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Saturday, May 28, 2022

Giants hope unchanged lineup leads to wins

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SCOTTSDALE, Ariz. (AP) — MLB rosters are changing at a rapid pace with free-agent signings and trades. Among the teams that haven’t drastically changed their makeup: the defending NL West champion, the San Francisco Giants.

“One of the things that helped us win a couple of World Series early in my career (2012 and 2014) was keeping the same guys,” veteran shortstop Brandon Crawford said Tuesday. “I feel like we knew what success looked like and we can build on that success from last year, with most of the group back, at least from a lineup standpoint.”

Crawford, 35, is coming off his fourth Gold Glove and third All-Star season, posting an .893 OPS and a .298 batting average, including 24 home runs as the Giants finished 107-55 to end the the Dodgers’ eight straight years. NL West title streak.

“The more you play with guys, the more comfortable you’ll get, whether it’s ground balls or shallow pop ups, you have a pretty good idea of ​​where they’re going to be,” Crawford said.

Third baseman Evan Longoria said it’s unusual to see so few people new to spring training, which he said “can be very helpful.”

“You don’t feel like you have to learn a lot of new people… you don’t have to build camaraderie. Camaraderie is a big part, I think, of a winning team,” Longoria said. “We had great relationships last year, everyone really clicked, and I think that’s why we were able to be so good.”

That familiarity and camaraderie extends to third-year coach Gabe Kapler, who replaced skipper Bruce Bochy.

“We’re getting more and more comfortable with Kap and that leads to even more communication,” Crawford said.

Of the group of position players, Kapler said, “They have a really good understanding of how we run our offense and how we use our bench, and how we try to get guys up. That familiarity is a feather in our cap and something we can lean on heading into the season.”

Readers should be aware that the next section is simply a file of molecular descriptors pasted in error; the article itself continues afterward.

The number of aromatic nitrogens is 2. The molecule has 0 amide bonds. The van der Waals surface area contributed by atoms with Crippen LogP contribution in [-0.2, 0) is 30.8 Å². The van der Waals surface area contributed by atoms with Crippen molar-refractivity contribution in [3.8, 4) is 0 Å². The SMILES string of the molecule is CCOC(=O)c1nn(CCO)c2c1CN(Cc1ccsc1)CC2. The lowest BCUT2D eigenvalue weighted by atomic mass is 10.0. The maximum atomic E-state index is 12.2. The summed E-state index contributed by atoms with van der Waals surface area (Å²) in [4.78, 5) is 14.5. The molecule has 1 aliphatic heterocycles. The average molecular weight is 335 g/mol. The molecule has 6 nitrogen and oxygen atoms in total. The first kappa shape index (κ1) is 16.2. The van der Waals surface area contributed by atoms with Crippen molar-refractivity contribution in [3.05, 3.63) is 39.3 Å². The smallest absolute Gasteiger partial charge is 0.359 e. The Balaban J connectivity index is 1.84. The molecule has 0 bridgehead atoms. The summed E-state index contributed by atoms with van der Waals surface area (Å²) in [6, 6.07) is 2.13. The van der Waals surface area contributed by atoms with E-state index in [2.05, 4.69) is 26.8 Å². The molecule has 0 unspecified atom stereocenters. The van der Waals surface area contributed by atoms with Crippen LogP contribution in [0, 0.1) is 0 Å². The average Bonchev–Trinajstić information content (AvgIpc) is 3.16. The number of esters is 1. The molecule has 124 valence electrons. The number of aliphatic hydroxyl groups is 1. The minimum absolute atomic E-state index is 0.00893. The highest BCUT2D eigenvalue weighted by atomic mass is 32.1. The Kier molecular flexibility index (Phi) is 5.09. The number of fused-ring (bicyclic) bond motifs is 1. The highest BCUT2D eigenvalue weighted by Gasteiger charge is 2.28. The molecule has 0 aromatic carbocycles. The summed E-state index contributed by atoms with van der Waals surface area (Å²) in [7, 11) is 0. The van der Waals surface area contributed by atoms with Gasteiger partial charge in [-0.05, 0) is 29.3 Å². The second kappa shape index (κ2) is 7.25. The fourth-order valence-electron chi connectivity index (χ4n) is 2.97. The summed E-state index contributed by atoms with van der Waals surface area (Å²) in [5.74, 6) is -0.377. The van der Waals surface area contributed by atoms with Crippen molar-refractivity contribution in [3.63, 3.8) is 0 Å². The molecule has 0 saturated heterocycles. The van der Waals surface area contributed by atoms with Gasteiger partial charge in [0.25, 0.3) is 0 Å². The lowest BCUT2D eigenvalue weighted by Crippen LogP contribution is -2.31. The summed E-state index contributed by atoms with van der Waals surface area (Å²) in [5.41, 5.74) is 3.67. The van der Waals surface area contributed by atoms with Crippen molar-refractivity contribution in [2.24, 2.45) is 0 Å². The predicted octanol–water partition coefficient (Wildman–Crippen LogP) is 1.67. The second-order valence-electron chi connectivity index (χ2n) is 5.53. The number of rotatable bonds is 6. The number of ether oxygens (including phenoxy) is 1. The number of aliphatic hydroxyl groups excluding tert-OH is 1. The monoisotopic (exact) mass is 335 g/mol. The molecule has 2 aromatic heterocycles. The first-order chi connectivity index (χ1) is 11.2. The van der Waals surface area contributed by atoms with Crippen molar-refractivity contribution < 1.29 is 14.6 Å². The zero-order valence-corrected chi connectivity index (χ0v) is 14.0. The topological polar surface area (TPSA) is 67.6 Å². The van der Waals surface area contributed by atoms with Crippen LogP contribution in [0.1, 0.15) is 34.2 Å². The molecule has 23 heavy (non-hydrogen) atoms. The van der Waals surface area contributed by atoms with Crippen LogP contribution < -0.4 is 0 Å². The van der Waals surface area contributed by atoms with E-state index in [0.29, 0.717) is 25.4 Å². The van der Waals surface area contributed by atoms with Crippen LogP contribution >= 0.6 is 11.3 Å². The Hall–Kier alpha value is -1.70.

Off the field, the group is also compact. Several players live in the Scottsdale area in the off-season.

“We spend birthdays together,” Longoria said.

When the 99-day lockout banned access to the Giants’ facility, Crawford and Longoria increased their hitting in Longoria’s backyard cage.

“I’ve been feeling good the last few days … with my swing,” Crawford said. “I had a pretty good base to go back to. I think we simplified things so much in the last couple of years that it was easy to start over.”

Asked if Crawford is ready for another season well above his career averages of .727 OPS and .254 batting average, Kapler said, “With Crawford and the rest of our players, we really want to focus on the things we want to control. things like, how we practice, how we plan and prepare for the tough times of the season. And have a plan for when times get tough.

“We’re really confident that those things will lead to good statistical results and good win/loss results and good postseason results.”

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